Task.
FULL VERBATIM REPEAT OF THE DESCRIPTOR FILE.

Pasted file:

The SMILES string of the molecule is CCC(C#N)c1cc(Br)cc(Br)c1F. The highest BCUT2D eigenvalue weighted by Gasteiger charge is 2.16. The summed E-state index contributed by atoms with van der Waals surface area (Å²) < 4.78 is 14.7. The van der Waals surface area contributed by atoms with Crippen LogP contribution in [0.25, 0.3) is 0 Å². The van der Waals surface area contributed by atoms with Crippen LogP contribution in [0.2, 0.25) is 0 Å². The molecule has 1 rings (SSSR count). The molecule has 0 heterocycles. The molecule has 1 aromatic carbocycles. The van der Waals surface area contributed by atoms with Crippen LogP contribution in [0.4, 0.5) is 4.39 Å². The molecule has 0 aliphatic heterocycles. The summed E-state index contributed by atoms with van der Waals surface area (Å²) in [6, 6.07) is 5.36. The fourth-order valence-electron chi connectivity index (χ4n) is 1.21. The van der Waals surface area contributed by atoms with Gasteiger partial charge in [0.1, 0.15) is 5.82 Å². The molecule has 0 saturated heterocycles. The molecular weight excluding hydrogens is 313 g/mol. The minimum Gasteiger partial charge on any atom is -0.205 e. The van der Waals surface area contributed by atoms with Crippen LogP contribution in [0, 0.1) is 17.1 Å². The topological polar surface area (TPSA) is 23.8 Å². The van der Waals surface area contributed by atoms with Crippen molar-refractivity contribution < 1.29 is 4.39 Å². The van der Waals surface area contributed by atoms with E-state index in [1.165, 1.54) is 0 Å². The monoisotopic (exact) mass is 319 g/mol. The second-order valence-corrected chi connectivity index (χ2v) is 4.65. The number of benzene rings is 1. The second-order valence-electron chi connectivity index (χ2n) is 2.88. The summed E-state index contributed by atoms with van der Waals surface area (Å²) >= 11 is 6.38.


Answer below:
The SMILES string of the molecule is CCC(C#N)c1cc(Br)cc(Br)c1F. The highest BCUT2D eigenvalue weighted by Gasteiger charge is 2.16. The summed E-state index contributed by atoms with van der Waals surface area (Å²) < 4.78 is 14.7. The van der Waals surface area contributed by atoms with Crippen LogP contribution in [0.25, 0.3) is 0 Å². The van der Waals surface area contributed by atoms with Crippen LogP contribution in [0.2, 0.25) is 0 Å². The molecule has 1 rings (SSSR count). The molecule has 0 heterocycles. The molecule has 1 aromatic carbocycles. The van der Waals surface area contributed by atoms with Crippen LogP contribution in [0.4, 0.5) is 4.39 Å². The molecule has 0 aliphatic heterocycles. The summed E-state index contributed by atoms with van der Waals surface area (Å²) in [6, 6.07) is 5.36. The fourth-order valence-electron chi connectivity index (χ4n) is 1.21. The van der Waals surface area contributed by atoms with Gasteiger partial charge in [0.1, 0.15) is 5.82 Å². The molecule has 0 saturated heterocycles. The molecular weight excluding hydrogens is 313 g/mol. The minimum Gasteiger partial charge on any atom is -0.205 e. The van der Waals surface area contributed by atoms with Crippen LogP contribution in [0, 0.1) is 17.1 Å². The topological polar surface area (TPSA) is 23.8 Å². The van der Waals surface area contributed by atoms with Crippen molar-refractivity contribution < 1.29 is 4.39 Å². The van der Waals surface area contributed by atoms with E-state index in [1.165, 1.54) is 0 Å². The monoisotopic (exact) mass is 319 g/mol. The second-order valence-corrected chi connectivity index (χ2v) is 4.65. The number of benzene rings is 1. The second-order valence-electron chi connectivity index (χ2n) is 2.88. The summed E-state index contributed by atoms with van der Waals surface area (Å²) >= 11 is 6.38.